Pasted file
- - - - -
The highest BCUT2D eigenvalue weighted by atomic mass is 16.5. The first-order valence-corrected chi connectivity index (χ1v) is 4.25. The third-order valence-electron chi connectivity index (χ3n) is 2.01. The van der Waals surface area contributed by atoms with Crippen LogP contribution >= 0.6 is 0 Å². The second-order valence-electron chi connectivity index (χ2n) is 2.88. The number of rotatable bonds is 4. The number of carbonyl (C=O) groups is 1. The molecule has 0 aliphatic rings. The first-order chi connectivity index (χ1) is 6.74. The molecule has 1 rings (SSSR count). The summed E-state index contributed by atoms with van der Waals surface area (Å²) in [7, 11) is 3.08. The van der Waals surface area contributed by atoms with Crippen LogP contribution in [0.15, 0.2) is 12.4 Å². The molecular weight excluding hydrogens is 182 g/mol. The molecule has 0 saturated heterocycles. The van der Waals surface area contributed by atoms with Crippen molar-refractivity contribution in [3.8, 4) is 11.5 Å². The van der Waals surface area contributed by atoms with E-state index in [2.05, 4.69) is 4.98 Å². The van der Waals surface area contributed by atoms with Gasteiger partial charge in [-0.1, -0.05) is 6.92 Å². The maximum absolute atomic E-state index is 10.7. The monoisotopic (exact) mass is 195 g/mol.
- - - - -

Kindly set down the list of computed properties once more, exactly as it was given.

The highest BCUT2D eigenvalue weighted by atomic mass is 16.5. The first-order valence-corrected chi connectivity index (χ1v) is 4.25. The third-order valence-electron chi connectivity index (χ3n) is 2.01. The van der Waals surface area contributed by atoms with Crippen LogP contribution >= 0.6 is 0 Å². The second-order valence-electron chi connectivity index (χ2n) is 2.88. The number of rotatable bonds is 4. The number of carbonyl (C=O) groups is 1. The molecule has 0 aliphatic rings. The first-order chi connectivity index (χ1) is 6.74. The molecule has 1 rings (SSSR count). The summed E-state index contributed by atoms with van der Waals surface area (Å²) in [7, 11) is 3.08. The van der Waals surface area contributed by atoms with Crippen LogP contribution in [0.15, 0.2) is 12.4 Å². The molecular weight excluding hydrogens is 182 g/mol. The molecule has 0 saturated heterocycles. The van der Waals surface area contributed by atoms with Crippen molar-refractivity contribution in [3.8, 4) is 11.5 Å². The van der Waals surface area contributed by atoms with E-state index in [2.05, 4.69) is 4.98 Å². The van der Waals surface area contributed by atoms with Gasteiger partial charge in [-0.1, -0.05) is 6.92 Å². The maximum absolute atomic E-state index is 10.7. The monoisotopic (exact) mass is 195 g/mol.